This is actually something that will have to start from the bottom up, with a shift in social norms. The same way that environmentally unfriendly standards in HOAs and local codes began. Trends, solidifying into norms. Natural gardening and food-growing is experiencing a rise in popularity; we just each have to do our best to contribute to their popularization. And de-normalize, de-popularize violent, rapacious landscaping practices.

We environmentalists are big on waving signs, writing letters, circulating petitions. “Speaking truth to power,” we call it.

Well, how about speaking a little truth to the yahoos who run our homeowners’ associations. Or speaking truth to our own husbands, for gosh sake (those of you who have husbands, and whose husbands are the lawn-obsessed variety). “Speaking truth to power” could be as simple as saying to your husband, “Honey, I’m putting my foot down. Your lawn obsession is bad for the environment. I want to be able to look my hypothetical seven-generations-great-grandchildren in the eye. You need to find a less destructive hobby.” And if you’re lucky, maybe the hobby he picks will be going hunting or fishing (apologies to my vegan or vegetarian friends here; I’m an omnivore making a plug for hyperlocal, non-factory-farmed meat). Or growing fruit trees!

(I know my comment about husbands and lawns might sound sexist, and I do know at least one couple where the wife is the one who wants a manicured yard, but honestly if I had a dime for every time I’ve heard a woman say she wants a natural non-manicured yard but “my husband won’t allow it”… well, I would have more money than I’d be able to spend in this lifetime!)

All of us, regardless of gender, need to strengthen our “Mama Bear” instincts; become bolder defenders of nature right where we live. We need to be a lot less shy; a lot less afraid of offending; a lot more fiercely protective. All of our lives depend on it.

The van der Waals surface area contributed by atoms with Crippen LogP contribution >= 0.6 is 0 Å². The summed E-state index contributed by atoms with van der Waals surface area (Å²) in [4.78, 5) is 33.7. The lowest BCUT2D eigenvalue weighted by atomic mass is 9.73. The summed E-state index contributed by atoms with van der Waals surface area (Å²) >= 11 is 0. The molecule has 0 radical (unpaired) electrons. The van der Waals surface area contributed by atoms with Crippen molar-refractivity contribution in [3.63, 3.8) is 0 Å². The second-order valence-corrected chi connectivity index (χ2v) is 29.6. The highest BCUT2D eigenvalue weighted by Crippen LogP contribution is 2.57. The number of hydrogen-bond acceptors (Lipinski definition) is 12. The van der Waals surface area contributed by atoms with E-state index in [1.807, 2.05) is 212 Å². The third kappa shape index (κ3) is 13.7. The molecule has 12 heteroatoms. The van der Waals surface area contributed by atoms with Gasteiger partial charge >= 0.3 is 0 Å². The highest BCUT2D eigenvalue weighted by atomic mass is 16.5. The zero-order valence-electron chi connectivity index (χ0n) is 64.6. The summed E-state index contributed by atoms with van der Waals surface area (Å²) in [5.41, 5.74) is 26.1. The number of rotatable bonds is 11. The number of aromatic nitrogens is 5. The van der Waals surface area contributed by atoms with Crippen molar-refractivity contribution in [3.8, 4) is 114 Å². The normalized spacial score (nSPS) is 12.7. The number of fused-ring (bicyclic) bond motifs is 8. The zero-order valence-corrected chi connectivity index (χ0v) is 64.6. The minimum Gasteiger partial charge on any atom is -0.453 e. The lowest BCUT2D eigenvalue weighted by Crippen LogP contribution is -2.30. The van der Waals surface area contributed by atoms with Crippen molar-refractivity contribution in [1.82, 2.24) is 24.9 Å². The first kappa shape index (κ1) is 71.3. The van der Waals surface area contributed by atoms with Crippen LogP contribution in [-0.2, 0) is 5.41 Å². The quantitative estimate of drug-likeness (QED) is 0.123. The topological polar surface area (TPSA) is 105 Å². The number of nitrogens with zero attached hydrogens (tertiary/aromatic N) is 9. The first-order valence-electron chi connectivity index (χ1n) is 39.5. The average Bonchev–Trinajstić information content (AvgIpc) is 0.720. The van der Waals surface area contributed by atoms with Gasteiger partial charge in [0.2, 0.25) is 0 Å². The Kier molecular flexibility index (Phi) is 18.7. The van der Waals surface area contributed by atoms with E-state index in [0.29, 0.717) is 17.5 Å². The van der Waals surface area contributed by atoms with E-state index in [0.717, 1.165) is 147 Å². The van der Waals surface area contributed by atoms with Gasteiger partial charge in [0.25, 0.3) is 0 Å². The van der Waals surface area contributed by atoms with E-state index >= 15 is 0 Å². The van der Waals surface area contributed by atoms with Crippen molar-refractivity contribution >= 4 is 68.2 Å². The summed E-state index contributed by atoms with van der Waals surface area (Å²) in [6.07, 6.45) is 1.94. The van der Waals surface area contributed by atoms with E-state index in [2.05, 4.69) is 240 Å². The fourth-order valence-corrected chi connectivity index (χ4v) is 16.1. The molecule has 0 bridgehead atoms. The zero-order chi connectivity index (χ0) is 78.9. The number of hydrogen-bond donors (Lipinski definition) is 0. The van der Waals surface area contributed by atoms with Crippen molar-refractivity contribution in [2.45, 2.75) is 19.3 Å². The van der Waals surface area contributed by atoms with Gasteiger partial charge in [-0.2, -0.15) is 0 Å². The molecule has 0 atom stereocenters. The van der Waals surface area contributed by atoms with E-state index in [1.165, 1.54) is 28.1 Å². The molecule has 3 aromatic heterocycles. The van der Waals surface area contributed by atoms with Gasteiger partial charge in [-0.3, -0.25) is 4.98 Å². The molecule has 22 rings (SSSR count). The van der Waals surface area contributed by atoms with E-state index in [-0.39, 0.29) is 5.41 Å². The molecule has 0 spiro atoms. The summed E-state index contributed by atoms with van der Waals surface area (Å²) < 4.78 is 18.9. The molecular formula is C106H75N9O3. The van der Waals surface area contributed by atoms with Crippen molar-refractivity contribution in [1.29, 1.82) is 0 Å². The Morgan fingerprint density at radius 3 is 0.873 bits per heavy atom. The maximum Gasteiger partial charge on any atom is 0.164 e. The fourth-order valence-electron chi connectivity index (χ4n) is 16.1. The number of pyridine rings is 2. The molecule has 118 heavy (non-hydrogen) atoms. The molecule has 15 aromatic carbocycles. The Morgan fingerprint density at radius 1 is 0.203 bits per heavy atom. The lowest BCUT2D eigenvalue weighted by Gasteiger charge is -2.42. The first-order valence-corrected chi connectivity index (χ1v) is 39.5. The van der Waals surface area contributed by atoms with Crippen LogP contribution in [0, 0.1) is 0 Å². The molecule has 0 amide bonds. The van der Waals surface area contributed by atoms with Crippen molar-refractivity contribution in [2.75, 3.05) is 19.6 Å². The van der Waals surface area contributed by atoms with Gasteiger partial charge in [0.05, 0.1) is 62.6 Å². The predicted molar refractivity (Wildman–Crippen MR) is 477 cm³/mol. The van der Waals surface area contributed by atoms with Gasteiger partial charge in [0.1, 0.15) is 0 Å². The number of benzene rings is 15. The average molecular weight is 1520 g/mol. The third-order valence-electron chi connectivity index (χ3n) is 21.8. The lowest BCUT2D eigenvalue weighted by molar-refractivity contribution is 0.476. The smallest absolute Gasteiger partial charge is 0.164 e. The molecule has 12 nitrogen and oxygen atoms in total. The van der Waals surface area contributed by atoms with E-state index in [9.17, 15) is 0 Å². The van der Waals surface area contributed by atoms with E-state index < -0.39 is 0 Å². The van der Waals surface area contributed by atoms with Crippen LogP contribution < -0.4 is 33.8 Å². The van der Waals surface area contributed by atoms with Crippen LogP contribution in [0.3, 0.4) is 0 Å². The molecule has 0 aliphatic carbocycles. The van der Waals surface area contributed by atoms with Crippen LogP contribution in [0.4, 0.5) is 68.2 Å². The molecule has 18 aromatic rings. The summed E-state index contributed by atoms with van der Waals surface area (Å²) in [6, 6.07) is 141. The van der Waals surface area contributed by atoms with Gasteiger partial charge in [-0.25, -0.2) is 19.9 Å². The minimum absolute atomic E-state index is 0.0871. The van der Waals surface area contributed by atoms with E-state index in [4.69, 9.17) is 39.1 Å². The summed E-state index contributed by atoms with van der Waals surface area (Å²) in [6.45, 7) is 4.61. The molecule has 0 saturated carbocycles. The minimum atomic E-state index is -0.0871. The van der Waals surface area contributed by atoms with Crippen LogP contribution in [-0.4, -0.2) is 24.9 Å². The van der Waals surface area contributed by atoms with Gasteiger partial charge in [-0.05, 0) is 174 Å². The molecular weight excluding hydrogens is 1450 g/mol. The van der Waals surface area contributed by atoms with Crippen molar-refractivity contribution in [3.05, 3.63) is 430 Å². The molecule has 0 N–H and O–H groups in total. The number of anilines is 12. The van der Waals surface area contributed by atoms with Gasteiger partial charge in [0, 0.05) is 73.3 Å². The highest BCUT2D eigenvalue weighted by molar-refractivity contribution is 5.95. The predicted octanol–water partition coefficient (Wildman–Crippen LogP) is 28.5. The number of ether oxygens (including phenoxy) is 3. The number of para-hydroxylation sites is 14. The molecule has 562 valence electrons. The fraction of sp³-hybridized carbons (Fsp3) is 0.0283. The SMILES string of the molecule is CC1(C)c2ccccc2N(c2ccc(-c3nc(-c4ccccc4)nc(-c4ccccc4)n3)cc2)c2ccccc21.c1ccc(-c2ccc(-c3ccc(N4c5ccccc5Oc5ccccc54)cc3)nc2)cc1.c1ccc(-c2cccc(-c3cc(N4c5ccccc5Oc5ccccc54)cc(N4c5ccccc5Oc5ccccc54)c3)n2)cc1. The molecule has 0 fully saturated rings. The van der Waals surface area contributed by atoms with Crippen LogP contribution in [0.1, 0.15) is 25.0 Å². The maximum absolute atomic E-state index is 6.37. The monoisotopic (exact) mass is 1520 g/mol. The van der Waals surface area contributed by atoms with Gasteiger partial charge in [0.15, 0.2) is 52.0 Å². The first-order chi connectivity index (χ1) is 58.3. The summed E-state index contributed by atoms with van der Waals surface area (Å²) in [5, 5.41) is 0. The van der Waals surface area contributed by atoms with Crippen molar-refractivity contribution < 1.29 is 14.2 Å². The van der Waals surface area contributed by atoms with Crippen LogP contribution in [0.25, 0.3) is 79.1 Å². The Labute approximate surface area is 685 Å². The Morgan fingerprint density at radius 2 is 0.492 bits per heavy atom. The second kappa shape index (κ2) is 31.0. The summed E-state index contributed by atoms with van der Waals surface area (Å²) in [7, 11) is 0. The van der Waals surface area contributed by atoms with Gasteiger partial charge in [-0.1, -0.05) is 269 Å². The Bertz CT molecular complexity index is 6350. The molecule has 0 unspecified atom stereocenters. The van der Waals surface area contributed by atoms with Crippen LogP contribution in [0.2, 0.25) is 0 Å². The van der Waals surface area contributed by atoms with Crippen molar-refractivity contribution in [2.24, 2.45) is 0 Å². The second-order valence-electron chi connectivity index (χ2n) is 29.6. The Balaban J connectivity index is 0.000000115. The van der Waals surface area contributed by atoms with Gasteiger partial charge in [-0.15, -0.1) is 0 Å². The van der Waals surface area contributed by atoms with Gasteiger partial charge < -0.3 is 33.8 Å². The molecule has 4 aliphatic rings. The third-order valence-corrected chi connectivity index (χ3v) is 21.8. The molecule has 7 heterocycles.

I’ve posted a lot of links (on this blog, on my Deep Green Facebook page, and in various forums) about why lawns are bad for the environment. There are so many good articles out there, including many in the major mainstream papers. (And I’ve posted about how you can have a lawn that isn’t bad for the environment. #GinnyStibolt #FreedomLawn.) In my Further Exploration section below, I’m taking a different approach: highlighting lovely and desirable alternatives to entice people to loosen their attachment to the big flat monoculture lawn. Enjoy!

Further Exploration:

Tiny urban forests are boosting biodiversity; mitigating climate change: “Miniature forests are springing up on patches of land in urban areas around the world, often planted by local community groups using a method inspired by Japanese temples.” (from And this page on has photos showing how fast a Miyawaki forest can grow in just two years.

30 tiny Zen-inspired gardens (Pinterest board). Inspiration station! Check out the breathtaking, exquisite little micro-worlds on this Pinterest board. “30 Magical Zen Gardens.” Landscaping can be so much pleasure!! So quiet and creative and restorative. So much more than the expensive ugly high-and-tight lawn-drudgery that we’ve made it. And you could easily choose edible, medicinal, and native plants for any garden you design, even an artsy little universe like this.

Church Forests of Ethiopia (National Geographic): “The forests provide a kind of ‘respectful covering’ for the churches at their centers and the riches they hold. Some of them are estimated to be 1,500 years old—tiny, ancient islands of historic habitat in a changed landscape.”